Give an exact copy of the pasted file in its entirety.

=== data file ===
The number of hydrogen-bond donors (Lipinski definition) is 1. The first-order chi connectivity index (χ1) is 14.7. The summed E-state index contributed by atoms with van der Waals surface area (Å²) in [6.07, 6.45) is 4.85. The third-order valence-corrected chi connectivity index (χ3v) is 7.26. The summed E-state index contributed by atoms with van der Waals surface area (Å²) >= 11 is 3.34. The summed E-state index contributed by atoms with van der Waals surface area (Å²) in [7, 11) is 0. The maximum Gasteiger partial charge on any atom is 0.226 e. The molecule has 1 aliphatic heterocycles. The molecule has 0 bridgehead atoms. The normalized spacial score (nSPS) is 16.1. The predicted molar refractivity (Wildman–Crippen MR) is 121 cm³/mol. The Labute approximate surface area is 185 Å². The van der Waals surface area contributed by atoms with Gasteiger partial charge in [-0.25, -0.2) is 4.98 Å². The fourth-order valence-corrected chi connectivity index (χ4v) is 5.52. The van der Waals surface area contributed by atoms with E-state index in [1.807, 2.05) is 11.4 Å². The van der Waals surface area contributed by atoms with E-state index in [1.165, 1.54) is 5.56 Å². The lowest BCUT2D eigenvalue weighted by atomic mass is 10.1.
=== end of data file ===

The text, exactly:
The number of hydrogen-bond donors (Lipinski definition) is 1. The first-order chi connectivity index (χ1) is 14.7. The summed E-state index contributed by atoms with van der Waals surface area (Å²) in [6.07, 6.45) is 4.85. The third-order valence-corrected chi connectivity index (χ3v) is 7.26. The summed E-state index contributed by atoms with van der Waals surface area (Å²) >= 11 is 3.34. The summed E-state index contributed by atoms with van der Waals surface area (Å²) in [7, 11) is 0. The maximum Gasteiger partial charge on any atom is 0.226 e. The molecule has 1 aliphatic heterocycles. The molecule has 0 bridgehead atoms. The normalized spacial score (nSPS) is 16.1. The predicted molar refractivity (Wildman–Crippen MR) is 121 cm³/mol. The Labute approximate surface area is 185 Å². The van der Waals surface area contributed by atoms with Gasteiger partial charge in [-0.25, -0.2) is 4.98 Å². The fourth-order valence-corrected chi connectivity index (χ4v) is 5.52. The van der Waals surface area contributed by atoms with E-state index in [1.807, 2.05) is 11.4 Å². The van der Waals surface area contributed by atoms with E-state index in [1.165, 1.54) is 5.56 Å². The lowest BCUT2D eigenvalue weighted by atomic mass is 10.1.